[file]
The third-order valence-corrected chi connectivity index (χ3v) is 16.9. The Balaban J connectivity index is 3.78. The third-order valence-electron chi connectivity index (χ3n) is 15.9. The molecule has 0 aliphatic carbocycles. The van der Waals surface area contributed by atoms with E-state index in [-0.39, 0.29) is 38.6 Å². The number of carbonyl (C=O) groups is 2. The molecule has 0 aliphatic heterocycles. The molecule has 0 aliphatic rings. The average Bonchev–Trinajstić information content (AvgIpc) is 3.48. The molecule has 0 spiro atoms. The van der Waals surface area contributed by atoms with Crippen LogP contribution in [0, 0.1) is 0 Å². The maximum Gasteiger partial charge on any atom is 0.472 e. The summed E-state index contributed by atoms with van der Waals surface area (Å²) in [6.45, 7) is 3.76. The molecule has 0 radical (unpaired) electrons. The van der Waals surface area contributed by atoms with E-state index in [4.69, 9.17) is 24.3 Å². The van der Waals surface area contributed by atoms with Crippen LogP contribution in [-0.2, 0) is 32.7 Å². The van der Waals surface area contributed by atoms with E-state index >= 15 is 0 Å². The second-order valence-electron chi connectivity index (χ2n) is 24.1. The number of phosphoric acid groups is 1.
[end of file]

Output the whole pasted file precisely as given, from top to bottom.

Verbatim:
The third-order valence-corrected chi connectivity index (χ3v) is 16.9. The Balaban J connectivity index is 3.78. The third-order valence-electron chi connectivity index (χ3n) is 15.9. The molecule has 0 aliphatic carbocycles. The van der Waals surface area contributed by atoms with E-state index in [-0.39, 0.29) is 38.6 Å². The number of carbonyl (C=O) groups is 2. The molecule has 0 aliphatic heterocycles. The molecule has 0 aliphatic rings. The average Bonchev–Trinajstić information content (AvgIpc) is 3.48. The molecule has 0 spiro atoms. The van der Waals surface area contributed by atoms with Crippen LogP contribution in [0, 0.1) is 0 Å². The maximum Gasteiger partial charge on any atom is 0.472 e. The summed E-state index contributed by atoms with van der Waals surface area (Å²) in [6.45, 7) is 3.76. The molecule has 0 radical (unpaired) electrons. The van der Waals surface area contributed by atoms with E-state index in [4.69, 9.17) is 24.3 Å². The van der Waals surface area contributed by atoms with Crippen LogP contribution in [-0.2, 0) is 32.7 Å². The van der Waals surface area contributed by atoms with E-state index >= 15 is 0 Å². The second-order valence-electron chi connectivity index (χ2n) is 24.1. The number of phosphoric acid groups is 1.